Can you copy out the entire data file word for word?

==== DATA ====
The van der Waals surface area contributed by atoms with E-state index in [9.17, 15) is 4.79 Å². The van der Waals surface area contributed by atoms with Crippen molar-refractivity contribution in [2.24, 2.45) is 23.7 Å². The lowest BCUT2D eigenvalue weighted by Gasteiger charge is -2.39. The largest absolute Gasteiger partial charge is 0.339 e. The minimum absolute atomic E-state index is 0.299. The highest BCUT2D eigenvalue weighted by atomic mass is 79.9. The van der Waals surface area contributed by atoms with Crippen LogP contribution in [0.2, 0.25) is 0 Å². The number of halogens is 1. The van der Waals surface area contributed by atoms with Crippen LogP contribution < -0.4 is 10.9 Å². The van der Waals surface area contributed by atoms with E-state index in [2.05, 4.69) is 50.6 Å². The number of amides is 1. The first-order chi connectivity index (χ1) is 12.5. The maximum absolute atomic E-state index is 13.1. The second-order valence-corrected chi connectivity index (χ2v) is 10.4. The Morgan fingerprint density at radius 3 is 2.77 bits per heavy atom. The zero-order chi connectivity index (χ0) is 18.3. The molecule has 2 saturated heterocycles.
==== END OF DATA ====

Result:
The van der Waals surface area contributed by atoms with E-state index in [9.17, 15) is 4.79 Å². The van der Waals surface area contributed by atoms with Crippen molar-refractivity contribution in [2.24, 2.45) is 23.7 Å². The lowest BCUT2D eigenvalue weighted by Gasteiger charge is -2.39. The largest absolute Gasteiger partial charge is 0.339 e. The minimum absolute atomic E-state index is 0.299. The highest BCUT2D eigenvalue weighted by atomic mass is 79.9. The van der Waals surface area contributed by atoms with Crippen LogP contribution in [0.2, 0.25) is 0 Å². The number of halogens is 1. The van der Waals surface area contributed by atoms with Crippen LogP contribution < -0.4 is 10.9 Å². The van der Waals surface area contributed by atoms with E-state index in [2.05, 4.69) is 50.6 Å². The number of amides is 1. The first-order chi connectivity index (χ1) is 12.5. The maximum absolute atomic E-state index is 13.1. The second-order valence-corrected chi connectivity index (χ2v) is 10.4. The Morgan fingerprint density at radius 3 is 2.77 bits per heavy atom. The zero-order chi connectivity index (χ0) is 18.3. The molecule has 2 saturated heterocycles.